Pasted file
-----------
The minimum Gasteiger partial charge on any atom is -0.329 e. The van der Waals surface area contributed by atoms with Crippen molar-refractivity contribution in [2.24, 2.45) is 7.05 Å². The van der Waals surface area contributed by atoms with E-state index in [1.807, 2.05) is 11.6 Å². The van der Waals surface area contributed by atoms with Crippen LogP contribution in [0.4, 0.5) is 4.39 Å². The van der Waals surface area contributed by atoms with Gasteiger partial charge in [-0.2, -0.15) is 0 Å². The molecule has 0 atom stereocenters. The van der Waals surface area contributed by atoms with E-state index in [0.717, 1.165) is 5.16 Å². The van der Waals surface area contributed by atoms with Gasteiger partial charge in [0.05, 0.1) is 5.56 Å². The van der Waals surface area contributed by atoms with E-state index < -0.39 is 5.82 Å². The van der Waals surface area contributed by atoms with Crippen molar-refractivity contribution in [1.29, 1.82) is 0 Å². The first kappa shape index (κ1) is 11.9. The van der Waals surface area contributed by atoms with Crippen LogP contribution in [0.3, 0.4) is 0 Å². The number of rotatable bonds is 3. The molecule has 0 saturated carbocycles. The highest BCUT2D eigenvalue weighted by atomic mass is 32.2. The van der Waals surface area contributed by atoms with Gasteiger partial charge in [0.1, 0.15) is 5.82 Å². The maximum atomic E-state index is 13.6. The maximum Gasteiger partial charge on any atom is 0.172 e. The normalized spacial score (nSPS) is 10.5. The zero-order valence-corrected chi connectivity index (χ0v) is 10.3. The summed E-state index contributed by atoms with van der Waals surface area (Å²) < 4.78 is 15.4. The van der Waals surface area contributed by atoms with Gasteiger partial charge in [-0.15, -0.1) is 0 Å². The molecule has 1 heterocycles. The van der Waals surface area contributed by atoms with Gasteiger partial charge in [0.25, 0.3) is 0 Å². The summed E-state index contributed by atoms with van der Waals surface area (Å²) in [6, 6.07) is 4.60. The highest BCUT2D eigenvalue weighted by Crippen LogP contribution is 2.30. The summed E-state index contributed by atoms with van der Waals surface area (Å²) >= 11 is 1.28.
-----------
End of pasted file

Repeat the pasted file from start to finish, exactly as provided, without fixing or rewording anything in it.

The minimum Gasteiger partial charge on any atom is -0.329 e. The van der Waals surface area contributed by atoms with Crippen molar-refractivity contribution in [2.24, 2.45) is 7.05 Å². The van der Waals surface area contributed by atoms with E-state index in [1.807, 2.05) is 11.6 Å². The van der Waals surface area contributed by atoms with Crippen LogP contribution in [0.4, 0.5) is 4.39 Å². The van der Waals surface area contributed by atoms with Gasteiger partial charge in [-0.2, -0.15) is 0 Å². The molecule has 0 atom stereocenters. The van der Waals surface area contributed by atoms with E-state index in [0.717, 1.165) is 5.16 Å². The van der Waals surface area contributed by atoms with Gasteiger partial charge in [0.05, 0.1) is 5.56 Å². The van der Waals surface area contributed by atoms with E-state index < -0.39 is 5.82 Å². The van der Waals surface area contributed by atoms with Crippen molar-refractivity contribution in [1.29, 1.82) is 0 Å². The first kappa shape index (κ1) is 11.9. The van der Waals surface area contributed by atoms with Crippen LogP contribution in [0.3, 0.4) is 0 Å². The number of rotatable bonds is 3. The molecule has 0 saturated carbocycles. The highest BCUT2D eigenvalue weighted by atomic mass is 32.2. The van der Waals surface area contributed by atoms with Gasteiger partial charge in [0.1, 0.15) is 5.82 Å². The maximum atomic E-state index is 13.6. The maximum Gasteiger partial charge on any atom is 0.172 e. The normalized spacial score (nSPS) is 10.5. The zero-order valence-corrected chi connectivity index (χ0v) is 10.3. The summed E-state index contributed by atoms with van der Waals surface area (Å²) < 4.78 is 15.4. The van der Waals surface area contributed by atoms with Gasteiger partial charge in [-0.15, -0.1) is 0 Å². The molecule has 1 heterocycles. The van der Waals surface area contributed by atoms with Gasteiger partial charge in [0.25, 0.3) is 0 Å². The summed E-state index contributed by atoms with van der Waals surface area (Å²) in [6, 6.07) is 4.60. The highest BCUT2D eigenvalue weighted by Crippen LogP contribution is 2.30. The summed E-state index contributed by atoms with van der Waals surface area (Å²) >= 11 is 1.28.